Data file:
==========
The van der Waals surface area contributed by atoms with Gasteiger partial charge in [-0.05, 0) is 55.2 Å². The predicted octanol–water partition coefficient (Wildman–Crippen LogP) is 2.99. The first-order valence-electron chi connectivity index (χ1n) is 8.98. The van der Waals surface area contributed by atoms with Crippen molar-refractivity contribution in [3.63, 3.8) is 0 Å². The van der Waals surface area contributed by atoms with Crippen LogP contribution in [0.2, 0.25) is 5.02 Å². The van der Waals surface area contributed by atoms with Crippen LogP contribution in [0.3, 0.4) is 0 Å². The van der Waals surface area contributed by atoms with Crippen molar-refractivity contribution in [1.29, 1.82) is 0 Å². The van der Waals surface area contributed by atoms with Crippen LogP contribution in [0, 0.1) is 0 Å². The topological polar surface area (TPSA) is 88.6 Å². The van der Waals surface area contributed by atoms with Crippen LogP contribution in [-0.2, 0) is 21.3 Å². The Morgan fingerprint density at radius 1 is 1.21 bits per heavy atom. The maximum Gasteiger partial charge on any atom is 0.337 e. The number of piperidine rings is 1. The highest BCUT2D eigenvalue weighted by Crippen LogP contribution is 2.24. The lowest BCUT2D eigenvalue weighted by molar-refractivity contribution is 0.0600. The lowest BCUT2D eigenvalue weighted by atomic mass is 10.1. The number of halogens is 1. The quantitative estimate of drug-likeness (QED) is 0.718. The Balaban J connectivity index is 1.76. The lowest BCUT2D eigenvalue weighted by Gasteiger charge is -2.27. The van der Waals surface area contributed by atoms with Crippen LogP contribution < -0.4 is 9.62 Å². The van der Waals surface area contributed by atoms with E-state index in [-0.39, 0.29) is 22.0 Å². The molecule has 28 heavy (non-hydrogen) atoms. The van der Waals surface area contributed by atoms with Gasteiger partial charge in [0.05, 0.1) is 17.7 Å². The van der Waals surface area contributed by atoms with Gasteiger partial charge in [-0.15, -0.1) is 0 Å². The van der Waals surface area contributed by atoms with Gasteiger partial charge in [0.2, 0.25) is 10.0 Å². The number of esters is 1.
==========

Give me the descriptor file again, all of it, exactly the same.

The van der Waals surface area contributed by atoms with Gasteiger partial charge in [-0.05, 0) is 55.2 Å². The predicted octanol–water partition coefficient (Wildman–Crippen LogP) is 2.99. The first-order valence-electron chi connectivity index (χ1n) is 8.98. The van der Waals surface area contributed by atoms with Crippen molar-refractivity contribution in [3.63, 3.8) is 0 Å². The van der Waals surface area contributed by atoms with Crippen LogP contribution in [0.2, 0.25) is 5.02 Å². The van der Waals surface area contributed by atoms with Crippen LogP contribution in [0.3, 0.4) is 0 Å². The van der Waals surface area contributed by atoms with Crippen molar-refractivity contribution in [1.29, 1.82) is 0 Å². The van der Waals surface area contributed by atoms with Crippen LogP contribution in [0, 0.1) is 0 Å². The topological polar surface area (TPSA) is 88.6 Å². The van der Waals surface area contributed by atoms with Crippen LogP contribution in [-0.2, 0) is 21.3 Å². The Morgan fingerprint density at radius 1 is 1.21 bits per heavy atom. The maximum Gasteiger partial charge on any atom is 0.337 e. The number of piperidine rings is 1. The highest BCUT2D eigenvalue weighted by Crippen LogP contribution is 2.24. The lowest BCUT2D eigenvalue weighted by molar-refractivity contribution is 0.0600. The lowest BCUT2D eigenvalue weighted by atomic mass is 10.1. The number of halogens is 1. The quantitative estimate of drug-likeness (QED) is 0.718. The Balaban J connectivity index is 1.76. The lowest BCUT2D eigenvalue weighted by Gasteiger charge is -2.27. The van der Waals surface area contributed by atoms with Crippen LogP contribution < -0.4 is 9.62 Å². The van der Waals surface area contributed by atoms with E-state index in [-0.39, 0.29) is 22.0 Å². The molecule has 28 heavy (non-hydrogen) atoms. The van der Waals surface area contributed by atoms with Gasteiger partial charge in [0.05, 0.1) is 17.7 Å². The van der Waals surface area contributed by atoms with Gasteiger partial charge in [-0.15, -0.1) is 0 Å². The van der Waals surface area contributed by atoms with Gasteiger partial charge in [0.2, 0.25) is 10.0 Å². The number of esters is 1.